INTERVIEW: Trish Clowes talks about British Composer Award-winner Cevanne Horrocks-Hopayian

Cevanne Horrocks-Hopayian with her award
Photo credit: Mark Allan

At the British Composer Awards (BASCA) ceremony at the British Museum on Wednesday, CEVANNE HORROCKS-HOPAYIAN was named 2017 winner in the Contemporary Jazz Composition category for her piece Muted Lines, recorded by Trish Clowes. Trish talked to us about the composer.

LondonJazz News: How did you first get to know Cevanne Horrocks-Hopayian?

Trish Clowes: I think we met through Chris Montague in the first instance. They had both been part of Serious’ Take Five scheme at the same time. Cevanne then came to a Tangent quartet concert at Wigmore Hall in 2013.

We’ve kept in touch since then, and there have been subsequent connections too. Cevanne had worked with or alongside friends/colleagues of mine such as Kerry Andrew and Consortium 5. Juice, Kerry's vocal ensemble with Anna Snow and Sarah Dacey, performed at Emulsion III at the Village Underground in 2014.

Cevanne’s project exploring the Renaissance tradition of ‘Eye Music’ also included Chris and Calum Gourlay.

LJN: What is the origin of this composition and can you explain the theme of forced migration?

TC: I could hear something in Cevanne’s work that I felt could really complement my way of working. Cevanne and I had been talking about some form of collaborative project for a while when a discussion about the migration and refugee crisis prompted Cevanne to think about events and ideas she had long wanted to explore in music. We decided we would write ‘sister’ compositions that both explored the theme of forced migration. This had particular resonance for Cevanne because 100 years ago, her family were forced from their ancestral homes in eastern Turkey during the genocide which murdered 1.5 million Armenians. Initially, all Cevanne could think about in response to events of such magnitude was silence – the generations silenced either by political pressure or by horror and trauma.

Eventually, Cevanne decided to respond using a reductive exercise. She experimented with one line written by the sixteenth century Armenian poet Nahapat Kuchak, gradually removing words and reducing the text. Whilst much of the meaning was lost, Cevanne found that the feeling remained, and that setting this text to music allowed the silence to be filled with new meaning. With Cevanne’s piece emerging as a darker sounding approach to the subject, we decided my response piece would be more celebratory, looking at the birth of the drum set and celebrating the innovators who established what we now know as jazz.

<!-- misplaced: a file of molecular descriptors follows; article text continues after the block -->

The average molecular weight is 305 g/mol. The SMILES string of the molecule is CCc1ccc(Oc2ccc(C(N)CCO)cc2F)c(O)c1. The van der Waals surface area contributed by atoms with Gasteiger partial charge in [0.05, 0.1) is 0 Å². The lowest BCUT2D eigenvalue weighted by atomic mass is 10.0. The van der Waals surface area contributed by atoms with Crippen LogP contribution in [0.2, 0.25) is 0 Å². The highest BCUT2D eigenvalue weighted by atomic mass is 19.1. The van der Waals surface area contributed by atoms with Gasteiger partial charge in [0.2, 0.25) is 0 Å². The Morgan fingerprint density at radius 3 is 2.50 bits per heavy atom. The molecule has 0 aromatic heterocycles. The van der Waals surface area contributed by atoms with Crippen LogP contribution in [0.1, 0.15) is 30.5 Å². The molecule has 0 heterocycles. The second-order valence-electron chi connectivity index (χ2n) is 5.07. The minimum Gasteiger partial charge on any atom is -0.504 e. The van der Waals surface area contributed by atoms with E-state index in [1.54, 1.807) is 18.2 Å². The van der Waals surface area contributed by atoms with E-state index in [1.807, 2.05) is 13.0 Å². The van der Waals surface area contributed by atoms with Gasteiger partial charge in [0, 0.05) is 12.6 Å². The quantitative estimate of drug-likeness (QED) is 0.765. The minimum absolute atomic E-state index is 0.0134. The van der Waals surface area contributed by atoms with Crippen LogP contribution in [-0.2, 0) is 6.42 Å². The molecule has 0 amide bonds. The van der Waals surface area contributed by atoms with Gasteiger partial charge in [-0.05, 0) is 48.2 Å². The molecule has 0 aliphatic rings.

LJN: Once you had commissioned Cevanne, what happened? Where was ‘Muted Lines’ first performed?

TC: Fortunately, PRSF generously supported the commission and we recorded Muted Lines for the My Iris album, which came out in early 2017 on Basho Records. The piece was first performed by the band at the 2016 EFG London Jazz Festival, and a larger scale version was performed by the Emulsion Sinfonietta at the Emulsion V event at mac Birmingham as part of the My Iris album launch tour. Muted Lines has been part of a broader and ongoing process of commissioning and developing new music through Emulsion. Since 2012, we have now commissioned 14 pieces of new music

LJN: How did it feel performing the piece for the first time?

TC: It was really interesting to play someone else’s music! Touring and discussing the sister compositions has been a new experience for me, as it has been the first time I have addressed major political and social themes in my work. I have since explored the refugee crisis more directly in my new work for the BBC Concert Orchestra. Performing Muted Lines was also the first time I have used singing in my performances and I have continued to write more compositions that incorporate the voice. Working with another composer for the first time has been an enjoyable process in many different ways – our influences overlap but it brings a different and fresh perspective to creating music.

At the Ceremony:
Cevanne Horrocks-Hopayian (L) and Trish Clowes (R)

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